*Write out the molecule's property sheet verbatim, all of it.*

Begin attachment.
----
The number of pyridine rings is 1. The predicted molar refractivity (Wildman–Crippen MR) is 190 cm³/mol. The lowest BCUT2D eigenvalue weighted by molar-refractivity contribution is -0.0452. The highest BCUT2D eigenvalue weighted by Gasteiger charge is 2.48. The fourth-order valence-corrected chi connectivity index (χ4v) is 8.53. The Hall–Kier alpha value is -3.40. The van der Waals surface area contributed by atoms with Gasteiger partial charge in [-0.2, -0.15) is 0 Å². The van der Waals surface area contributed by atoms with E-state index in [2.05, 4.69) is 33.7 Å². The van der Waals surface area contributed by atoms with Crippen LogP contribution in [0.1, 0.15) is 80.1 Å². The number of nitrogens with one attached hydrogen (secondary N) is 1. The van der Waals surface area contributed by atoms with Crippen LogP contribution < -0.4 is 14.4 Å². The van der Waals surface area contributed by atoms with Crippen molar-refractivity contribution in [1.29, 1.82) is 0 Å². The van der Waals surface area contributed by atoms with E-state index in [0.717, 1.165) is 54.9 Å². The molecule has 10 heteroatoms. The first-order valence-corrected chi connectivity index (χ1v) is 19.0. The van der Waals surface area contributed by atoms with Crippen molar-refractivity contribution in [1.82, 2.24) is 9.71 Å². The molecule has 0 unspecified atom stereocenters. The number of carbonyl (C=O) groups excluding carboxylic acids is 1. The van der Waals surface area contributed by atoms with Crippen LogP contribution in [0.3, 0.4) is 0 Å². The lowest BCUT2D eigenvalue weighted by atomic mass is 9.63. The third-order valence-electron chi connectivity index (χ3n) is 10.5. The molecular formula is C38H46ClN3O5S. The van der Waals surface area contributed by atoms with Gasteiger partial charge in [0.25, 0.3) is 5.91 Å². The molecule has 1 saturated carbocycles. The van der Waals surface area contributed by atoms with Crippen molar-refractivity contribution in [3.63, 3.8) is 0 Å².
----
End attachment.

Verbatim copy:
The number of pyridine rings is 1. The predicted molar refractivity (Wildman–Crippen MR) is 190 cm³/mol. The lowest BCUT2D eigenvalue weighted by molar-refractivity contribution is -0.0452. The highest BCUT2D eigenvalue weighted by Gasteiger charge is 2.48. The fourth-order valence-corrected chi connectivity index (χ4v) is 8.53. The Hall–Kier alpha value is -3.40. The van der Waals surface area contributed by atoms with Gasteiger partial charge in [-0.2, -0.15) is 0 Å². The van der Waals surface area contributed by atoms with E-state index in [2.05, 4.69) is 33.7 Å². The van der Waals surface area contributed by atoms with Crippen LogP contribution in [0.1, 0.15) is 80.1 Å². The number of nitrogens with one attached hydrogen (secondary N) is 1. The van der Waals surface area contributed by atoms with Crippen LogP contribution < -0.4 is 14.4 Å². The van der Waals surface area contributed by atoms with Crippen molar-refractivity contribution in [1.29, 1.82) is 0 Å². The van der Waals surface area contributed by atoms with E-state index in [0.717, 1.165) is 54.9 Å². The molecule has 10 heteroatoms. The first-order valence-corrected chi connectivity index (χ1v) is 19.0. The van der Waals surface area contributed by atoms with Crippen molar-refractivity contribution in [1.82, 2.24) is 9.71 Å². The molecule has 0 unspecified atom stereocenters. The number of carbonyl (C=O) groups excluding carboxylic acids is 1. The van der Waals surface area contributed by atoms with Crippen LogP contribution in [0.3, 0.4) is 0 Å². The lowest BCUT2D eigenvalue weighted by atomic mass is 9.63. The third-order valence-electron chi connectivity index (χ3n) is 10.5. The molecular formula is C38H46ClN3O5S. The van der Waals surface area contributed by atoms with Gasteiger partial charge in [0.25, 0.3) is 5.91 Å². The molecule has 1 saturated carbocycles. The van der Waals surface area contributed by atoms with Crippen molar-refractivity contribution in [3.63, 3.8) is 0 Å².